People who suffer from migraines who also have a runny nose (rhinitis) due to hay fever and allergies may have worse headaches than people who don’t deal with allergies, says a team of researchers.
According to available statistics, about 1o percent of Americans, including children, experience migraines. About 10 to 30 percent of people worldwide deal with nasal allergies.
This study is one of the first linking the runny nose and nasal irritation associated with allergies to how often people experience migraines, according to Dr. Vincent Martin, the lead author of the study.
Martin says they are not sure at this point whether rhinitis is what worsens headaches or if the migraines themselves are what is triggering the allergy symptoms. However, they can say, according to Martin, that people with allergy symptoms like rhinitis are more likely to have more frequent and disabling headaches.
Researchers from the University of Cincinnati, Montefiore Medical Center and the Albert Einstein College of Medicine at Yeshiva University and Vedanta Research teamed up for the study examining the link between a runny nose and migraines.
To study the link, the team looked at data from the American Migraine Prevalence and Prevention (AMPP) Study. In this 2008 study, a questionnaire was completed by almost 6,000 people from across the nation who had had migraine headaches. In order to determine who suffered from rhinitis, the participants were asked the question, “Do you suffer from nasal allergies, seasonal allergies or hayfever?”
About two-thirds of those with migraines also suffered from nasal allergy symptoms, which, according to study author Jonathan Bernstein, indicates that these two conditions are “intimately linked.”
After analyzing the data, the researchers found that the odds of someone having more frequent migraines was 33 percent greater for those who also suffered from rhinitis.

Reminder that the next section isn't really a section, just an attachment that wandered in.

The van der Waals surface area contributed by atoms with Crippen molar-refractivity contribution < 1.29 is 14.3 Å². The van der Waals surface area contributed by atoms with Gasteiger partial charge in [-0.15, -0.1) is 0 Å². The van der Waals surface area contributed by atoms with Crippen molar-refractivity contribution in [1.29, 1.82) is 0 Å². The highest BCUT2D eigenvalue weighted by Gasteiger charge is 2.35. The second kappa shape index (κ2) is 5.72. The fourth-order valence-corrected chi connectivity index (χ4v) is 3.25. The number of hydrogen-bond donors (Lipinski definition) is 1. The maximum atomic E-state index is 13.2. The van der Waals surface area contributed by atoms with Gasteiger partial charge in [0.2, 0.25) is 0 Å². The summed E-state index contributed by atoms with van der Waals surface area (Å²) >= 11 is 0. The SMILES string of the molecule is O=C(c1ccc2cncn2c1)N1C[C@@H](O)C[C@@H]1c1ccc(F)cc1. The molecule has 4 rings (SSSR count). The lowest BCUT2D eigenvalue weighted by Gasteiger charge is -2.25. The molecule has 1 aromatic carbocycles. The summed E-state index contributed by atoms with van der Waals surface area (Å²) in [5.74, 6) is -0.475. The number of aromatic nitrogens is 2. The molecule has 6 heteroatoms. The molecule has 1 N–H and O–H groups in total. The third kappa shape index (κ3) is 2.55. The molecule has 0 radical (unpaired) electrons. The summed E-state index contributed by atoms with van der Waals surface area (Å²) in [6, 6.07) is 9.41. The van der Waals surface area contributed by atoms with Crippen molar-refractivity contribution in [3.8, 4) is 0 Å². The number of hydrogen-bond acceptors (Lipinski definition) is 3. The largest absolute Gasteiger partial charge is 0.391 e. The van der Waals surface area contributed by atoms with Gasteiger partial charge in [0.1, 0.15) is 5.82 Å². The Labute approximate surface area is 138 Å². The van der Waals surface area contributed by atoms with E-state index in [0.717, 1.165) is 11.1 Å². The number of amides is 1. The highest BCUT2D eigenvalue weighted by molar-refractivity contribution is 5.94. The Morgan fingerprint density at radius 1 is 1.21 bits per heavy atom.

The study also sought to classify the participants based upon whether their rhinitis was allergic, mixed or non-allergic in nature. For example, if the study participants experienced their nasal symptoms only when exposed to common allergens, such as pet dander or tree pollen, they were classified as has having “allergic rhinitis,” while those whose symptoms occurred in response to other triggers, such as the weather or cigarette smoke, were classified as having “non-allergic rhinitis.” Those with a mix of both were classified as “mixed.”
Those people who had mixed rhinitis were found to do the worst as far as frequency of migraines. They were 45 percent more likely than their counterparts without rhinitis to experience more frequent headaches. They were also 60 percent more likely to suffer from more disabling headaches than the group without rhinitis.
According to Richard Lipton, another researcher who worked on the study, these findings could have important implications as far as treating migraines. If having a runny nose makes headaches worse, then it could be very important to treat it as a part of treating migraine headaches in order to relieve some of the patient’s suffering.
The study was published online on November 25, 2013 in the medical journal Cephalalgia.
By Nancy Schimelpfening